Hitting the Sauce
Keri Glassman gives classic cranberries a healthy twist.
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Most holiday tables aren’t complete without cranberries. Tart and glossy, this Thanksgiving favorite has a short growing season, from Labor Day until the end of October. Cranberries are water-harvested, meaning they grow in bogs and float on the surface of water. Anthocyanins, responsible for the deep red color, are created as a result of the direct sunlight cranberries receive while growing. Why does this matter? Besides making cranberries look pretty, anthocyanins act as antioxidants and anti-inflammatory agents. Cranberries may improve bladder health, defend against breast, colon, lung, and prostate cancer, and even add some fiber to your diet. New research shows they may also help prevent stomach ulcers.
The healthiest way to enjoy cranberries is to eat them whole, with the anthocyanin-rich skin intact. Unfortunately, we normally find cranberries in the sugar-laden juice or sauce form, because eating them whole is a challenge due to their tartness. When purchasing, the firmness matters more than you think. High quality cranberries are actually tested by being bounced on a slanted board. Ripe berries bounce over, but the ones that do not are discarded. Select plump, firm berries, and remember that the deeper the color, the more health-benefiting compounds.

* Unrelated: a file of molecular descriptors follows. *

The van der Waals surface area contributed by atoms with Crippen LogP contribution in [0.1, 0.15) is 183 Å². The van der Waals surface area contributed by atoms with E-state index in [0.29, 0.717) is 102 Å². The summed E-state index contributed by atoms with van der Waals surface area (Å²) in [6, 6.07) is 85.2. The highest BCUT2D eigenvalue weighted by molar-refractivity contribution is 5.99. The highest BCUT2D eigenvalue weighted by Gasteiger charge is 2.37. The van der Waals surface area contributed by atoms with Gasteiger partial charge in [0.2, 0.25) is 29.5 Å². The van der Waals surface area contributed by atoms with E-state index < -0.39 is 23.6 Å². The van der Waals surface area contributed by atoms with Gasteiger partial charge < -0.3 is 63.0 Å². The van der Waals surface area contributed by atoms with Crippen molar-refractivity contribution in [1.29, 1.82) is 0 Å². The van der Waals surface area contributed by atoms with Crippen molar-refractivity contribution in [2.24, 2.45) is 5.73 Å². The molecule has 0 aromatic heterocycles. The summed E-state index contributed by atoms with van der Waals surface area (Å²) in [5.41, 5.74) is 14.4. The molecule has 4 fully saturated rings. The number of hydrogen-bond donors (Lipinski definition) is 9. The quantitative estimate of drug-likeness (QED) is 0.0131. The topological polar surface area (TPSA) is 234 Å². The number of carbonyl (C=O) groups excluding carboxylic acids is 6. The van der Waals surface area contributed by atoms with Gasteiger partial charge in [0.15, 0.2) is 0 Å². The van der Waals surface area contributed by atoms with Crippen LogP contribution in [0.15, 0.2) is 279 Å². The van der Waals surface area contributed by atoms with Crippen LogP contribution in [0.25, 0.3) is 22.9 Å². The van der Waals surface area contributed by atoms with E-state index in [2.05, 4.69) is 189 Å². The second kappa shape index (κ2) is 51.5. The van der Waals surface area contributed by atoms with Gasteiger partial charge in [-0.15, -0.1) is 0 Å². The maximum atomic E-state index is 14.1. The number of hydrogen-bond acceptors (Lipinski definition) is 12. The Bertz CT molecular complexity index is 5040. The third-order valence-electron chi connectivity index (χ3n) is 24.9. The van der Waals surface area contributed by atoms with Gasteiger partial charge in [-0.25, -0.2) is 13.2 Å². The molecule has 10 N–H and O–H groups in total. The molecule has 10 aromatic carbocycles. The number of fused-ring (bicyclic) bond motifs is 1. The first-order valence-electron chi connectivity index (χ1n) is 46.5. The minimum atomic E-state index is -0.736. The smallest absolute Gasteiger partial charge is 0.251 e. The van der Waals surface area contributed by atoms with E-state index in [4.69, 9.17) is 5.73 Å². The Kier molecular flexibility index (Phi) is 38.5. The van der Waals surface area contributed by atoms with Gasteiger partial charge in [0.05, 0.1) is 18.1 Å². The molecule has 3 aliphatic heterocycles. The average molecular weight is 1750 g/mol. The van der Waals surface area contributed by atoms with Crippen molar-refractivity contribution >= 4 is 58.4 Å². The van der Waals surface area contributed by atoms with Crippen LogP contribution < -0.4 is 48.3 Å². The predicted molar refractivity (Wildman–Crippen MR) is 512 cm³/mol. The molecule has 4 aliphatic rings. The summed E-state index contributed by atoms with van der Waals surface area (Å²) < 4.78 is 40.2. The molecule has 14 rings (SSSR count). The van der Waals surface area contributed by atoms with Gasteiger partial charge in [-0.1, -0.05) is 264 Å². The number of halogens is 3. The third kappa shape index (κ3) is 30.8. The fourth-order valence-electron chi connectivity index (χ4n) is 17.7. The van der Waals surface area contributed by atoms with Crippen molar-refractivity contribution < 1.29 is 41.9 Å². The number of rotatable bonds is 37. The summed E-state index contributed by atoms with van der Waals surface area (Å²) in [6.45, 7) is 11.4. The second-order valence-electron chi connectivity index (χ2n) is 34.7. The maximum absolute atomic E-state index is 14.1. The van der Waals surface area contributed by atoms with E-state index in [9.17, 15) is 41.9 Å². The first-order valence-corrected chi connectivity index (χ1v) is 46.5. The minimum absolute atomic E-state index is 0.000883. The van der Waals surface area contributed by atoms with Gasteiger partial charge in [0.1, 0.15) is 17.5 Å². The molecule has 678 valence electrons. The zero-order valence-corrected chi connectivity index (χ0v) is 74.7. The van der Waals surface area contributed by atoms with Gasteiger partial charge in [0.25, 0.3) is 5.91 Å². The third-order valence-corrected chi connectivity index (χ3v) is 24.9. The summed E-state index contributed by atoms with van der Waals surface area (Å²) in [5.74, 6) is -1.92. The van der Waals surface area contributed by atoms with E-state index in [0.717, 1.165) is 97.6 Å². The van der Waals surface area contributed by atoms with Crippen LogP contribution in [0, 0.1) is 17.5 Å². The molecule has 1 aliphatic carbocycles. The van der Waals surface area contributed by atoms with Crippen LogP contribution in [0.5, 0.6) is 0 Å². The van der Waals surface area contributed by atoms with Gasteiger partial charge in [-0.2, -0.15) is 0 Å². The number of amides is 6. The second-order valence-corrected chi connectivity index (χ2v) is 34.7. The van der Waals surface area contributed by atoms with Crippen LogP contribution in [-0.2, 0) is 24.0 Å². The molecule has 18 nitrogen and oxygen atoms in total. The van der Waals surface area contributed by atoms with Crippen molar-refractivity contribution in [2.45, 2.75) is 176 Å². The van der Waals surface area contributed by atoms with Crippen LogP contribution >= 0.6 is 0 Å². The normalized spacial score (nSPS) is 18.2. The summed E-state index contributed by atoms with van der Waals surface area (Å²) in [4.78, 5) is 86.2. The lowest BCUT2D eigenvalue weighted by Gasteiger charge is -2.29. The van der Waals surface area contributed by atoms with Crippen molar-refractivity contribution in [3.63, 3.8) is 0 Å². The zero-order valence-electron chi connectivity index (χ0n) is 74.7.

For a healthier spin on the usual cranberry sauce this Thanksgiving, try this:
1 c. fresh apple cider
1 tsp. orange zest
¼ tsp. cinnamon
1/8 tsp. ground cloves
12 ounces fresh cranberries, rinsed
½ c. peeled and cored apples, mashed
¼ c. agave nectar
1. In a saucepan, bring cider, orange zest, cinnamon and cloves to a boil.
2. Once liquid is boiling, add cranberries and turn heat down to medium. Cook uncovered for about 10 minutes.
3. Add mashed apple and agave nectar, turn off heat and cool. Makes about 2 cups.